When The Dog was still living, The Child’s bedroom door was never closed. It wasn’t that she didn’t close it, or try to – she did – but rather that he always kept an eye on us. If he walked by her bedroom and found the door shut, he’d push it open with his nose, just slightly, just enough to be sure of where she was.
The Red Dog hasn’t learned this trick, nor is he likely to, any time soon. His primary concern is not Us but Me, specifically, not losing sight of me, even for a moment, even if it means walking away from his just-filled food bowl because I left the kitchen.
I miss peeking into The Child’s room – sometimes terrifically messy, other times obsessively neat. I miss the pause at the top of the stairs, where her door is, and peering in to make sure she was safe and sleeping, listening to her breathe, and then closing her door as quietly as possible. Sometimes, she would hear me and call out, Mommy, and I’d go in to give and receive a hug, and tell her she needed to either go to sleep or get up.
The door is shut now, and to open it, there needs to be a reason for the intrusion. She’s always there, behind the door, busy in a world I’m not connected to: Her TV shows are Youtube channels, watched on her computer in her room, and the long hours she spends talking to friends aren’t on a kitchen phone with a long cord, but also in her room, using a Skype ID I don’t know.
Sometimes I hear her giggling, and later ask who she was talking to that was so funny, but often I don’t get an answer, or if she does answer, it’s with a story that can only be followed by those on the inside, which I’m not.
Sometimes, she ventures out, needing me. One day last fall the group of girls who accepted her invitations, but never invited her in return, had a sleepover, and were sure to post pictures of it on Instagram so that those who were not invited would know for sure where they stood: Outside, not in. That evening and all through the weekend, The Child and I talk a lot, about who those girls are and how they made her feel. I point out that although I don’t really know who she’s spending all those long hours skyping with, I do know it isn’t those girls; their names were never mentioned in the half-answers I received to my inquiries.
It’s just enough to be helpful, and though the girl drama continues, The Child changes her lunch table and starts to look less like a girl she thought those girls would approve of, and more like the girl I know.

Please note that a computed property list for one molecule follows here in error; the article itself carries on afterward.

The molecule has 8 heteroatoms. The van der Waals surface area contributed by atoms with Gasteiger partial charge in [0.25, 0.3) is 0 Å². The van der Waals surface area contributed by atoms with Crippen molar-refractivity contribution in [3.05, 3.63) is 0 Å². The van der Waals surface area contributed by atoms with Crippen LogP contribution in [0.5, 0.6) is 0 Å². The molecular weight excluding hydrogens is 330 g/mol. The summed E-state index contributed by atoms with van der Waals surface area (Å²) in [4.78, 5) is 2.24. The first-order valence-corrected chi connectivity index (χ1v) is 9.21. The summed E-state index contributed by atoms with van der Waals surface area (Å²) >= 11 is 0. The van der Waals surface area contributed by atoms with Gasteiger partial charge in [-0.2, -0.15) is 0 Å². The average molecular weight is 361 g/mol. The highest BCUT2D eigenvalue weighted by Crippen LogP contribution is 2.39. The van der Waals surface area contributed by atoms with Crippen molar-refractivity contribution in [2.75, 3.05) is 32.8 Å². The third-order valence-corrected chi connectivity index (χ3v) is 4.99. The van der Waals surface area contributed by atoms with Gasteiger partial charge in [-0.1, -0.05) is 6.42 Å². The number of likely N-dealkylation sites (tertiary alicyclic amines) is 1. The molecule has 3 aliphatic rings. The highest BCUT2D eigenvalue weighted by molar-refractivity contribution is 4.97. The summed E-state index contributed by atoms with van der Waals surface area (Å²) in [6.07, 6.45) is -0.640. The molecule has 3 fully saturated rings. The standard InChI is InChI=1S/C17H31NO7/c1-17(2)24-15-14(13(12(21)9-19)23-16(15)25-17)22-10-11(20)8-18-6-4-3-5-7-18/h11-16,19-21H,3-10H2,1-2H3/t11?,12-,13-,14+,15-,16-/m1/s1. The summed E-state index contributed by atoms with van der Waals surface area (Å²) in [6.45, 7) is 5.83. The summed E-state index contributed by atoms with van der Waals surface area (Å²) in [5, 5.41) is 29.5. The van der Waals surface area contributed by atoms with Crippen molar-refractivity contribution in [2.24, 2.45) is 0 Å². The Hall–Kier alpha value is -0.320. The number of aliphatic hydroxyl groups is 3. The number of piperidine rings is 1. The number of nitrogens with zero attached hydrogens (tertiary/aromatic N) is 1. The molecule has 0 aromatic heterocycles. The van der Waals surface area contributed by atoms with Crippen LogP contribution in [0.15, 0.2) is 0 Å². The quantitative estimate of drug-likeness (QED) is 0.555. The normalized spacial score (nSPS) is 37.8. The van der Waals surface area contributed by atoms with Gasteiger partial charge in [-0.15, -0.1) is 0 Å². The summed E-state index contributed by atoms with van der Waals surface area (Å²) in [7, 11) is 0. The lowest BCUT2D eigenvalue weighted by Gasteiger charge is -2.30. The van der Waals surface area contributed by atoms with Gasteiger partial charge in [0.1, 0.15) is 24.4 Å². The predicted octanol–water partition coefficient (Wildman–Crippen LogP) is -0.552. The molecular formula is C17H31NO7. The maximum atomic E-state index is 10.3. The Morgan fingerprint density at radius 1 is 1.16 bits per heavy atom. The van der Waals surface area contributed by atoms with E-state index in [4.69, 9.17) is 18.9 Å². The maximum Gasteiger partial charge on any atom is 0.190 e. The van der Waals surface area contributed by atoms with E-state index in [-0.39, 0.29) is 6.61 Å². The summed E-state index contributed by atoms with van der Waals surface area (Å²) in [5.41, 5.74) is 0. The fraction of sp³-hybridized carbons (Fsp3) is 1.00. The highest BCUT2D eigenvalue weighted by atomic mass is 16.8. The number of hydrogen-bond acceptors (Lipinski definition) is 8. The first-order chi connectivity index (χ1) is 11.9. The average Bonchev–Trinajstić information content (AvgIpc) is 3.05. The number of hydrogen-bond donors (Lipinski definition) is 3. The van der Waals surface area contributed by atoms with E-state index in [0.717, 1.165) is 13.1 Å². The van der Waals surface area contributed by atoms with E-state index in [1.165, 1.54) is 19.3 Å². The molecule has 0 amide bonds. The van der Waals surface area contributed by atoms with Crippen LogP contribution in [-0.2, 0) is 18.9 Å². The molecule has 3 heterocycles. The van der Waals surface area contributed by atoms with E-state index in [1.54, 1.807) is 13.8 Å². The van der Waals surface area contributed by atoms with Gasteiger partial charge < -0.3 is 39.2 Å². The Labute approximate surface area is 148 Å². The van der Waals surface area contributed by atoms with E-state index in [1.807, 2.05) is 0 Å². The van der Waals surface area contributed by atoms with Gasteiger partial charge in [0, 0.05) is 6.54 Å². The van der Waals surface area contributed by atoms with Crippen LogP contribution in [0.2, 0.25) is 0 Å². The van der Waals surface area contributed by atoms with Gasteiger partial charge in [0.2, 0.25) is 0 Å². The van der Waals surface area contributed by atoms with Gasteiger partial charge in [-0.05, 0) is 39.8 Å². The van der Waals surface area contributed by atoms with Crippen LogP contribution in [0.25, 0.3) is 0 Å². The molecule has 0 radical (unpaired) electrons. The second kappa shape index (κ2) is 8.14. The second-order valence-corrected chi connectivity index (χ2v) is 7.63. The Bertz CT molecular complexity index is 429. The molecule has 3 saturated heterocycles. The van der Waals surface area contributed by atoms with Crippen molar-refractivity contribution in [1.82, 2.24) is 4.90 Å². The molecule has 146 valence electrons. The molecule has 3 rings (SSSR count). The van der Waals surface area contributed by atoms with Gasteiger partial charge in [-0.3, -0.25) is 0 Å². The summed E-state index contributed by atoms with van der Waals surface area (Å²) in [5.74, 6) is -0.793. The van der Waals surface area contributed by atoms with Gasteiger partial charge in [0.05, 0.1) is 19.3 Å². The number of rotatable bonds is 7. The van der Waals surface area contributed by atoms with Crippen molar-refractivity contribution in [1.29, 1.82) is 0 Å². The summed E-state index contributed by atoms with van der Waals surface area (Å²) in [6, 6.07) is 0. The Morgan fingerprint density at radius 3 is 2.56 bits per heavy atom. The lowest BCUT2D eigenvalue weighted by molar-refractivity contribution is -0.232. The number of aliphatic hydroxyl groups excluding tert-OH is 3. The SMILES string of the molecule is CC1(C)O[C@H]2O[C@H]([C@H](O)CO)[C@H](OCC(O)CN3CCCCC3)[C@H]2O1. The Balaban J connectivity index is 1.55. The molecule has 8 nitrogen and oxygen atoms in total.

She recedes again from my world, and our car ride conversations become long silences that she proclaims Awkward and fills with music I don’t know. Still, I prefer it to the eyerolls and You Don’t Get Its that I receive in return for my occasional inquiries.
I even stop asking about schoolwork, so it comes as a rude shock to discover that after a strong start, The Child stopped turning work in, failed her math midterm. I talk with her, and go to work late so that I can meet with her advisor, and help her come up with a plan for getting on track, and though she seems to be working hard to catch up, each time I check, more assignments are missing.
I have a reason now to stick my head into her room, and each time I stop at the top of the stairs, I open the door and tell her to turn off Youtube, and make sure I can see work on her laptop screen before I will leave. My visits are a blast of winter air into her warm house, and she learns to shorten them by simply turning the laptop screen in my direction as I enter: See? Schoolwork.
One evening, I find her nestled in pillows, buried under blankets, but working, and I gently help her move to another room before she falls asleep; the next day, she thanks me for helping her be productive. Another evening, I take her with me so that while I attend a lecture, she is in an empty room next door, studying, and at the end she shows me the project she’s outlined on the blackboard as she captures the work with her camera phone. I got a lot done, she tells me, it’s nice to work with no distractions.
She dresses beautifully the day she has to give her final presentation for one class, but she’s in her jeans when I pick her up. I ask how it went, and she says great, and tells me all the little reasons she thinks so. I ask about other classes, and suddenly she’s angry: tests have been failed, assignments are still missing.
It’s too late to do anything, she says, I’m past the deadline for late work.
I ask what went wrong, why she stopped turning her work in, what on earth she was doing all those hours she seemed to be working.
I don’t really know. Do we need to dwell on this?
I rage out loud, then silently, for the rest of the drive.
When we get home, she disappears behind her door, slamming it shut and wedging her collection of Keds underneath it, to be sure it stays that way.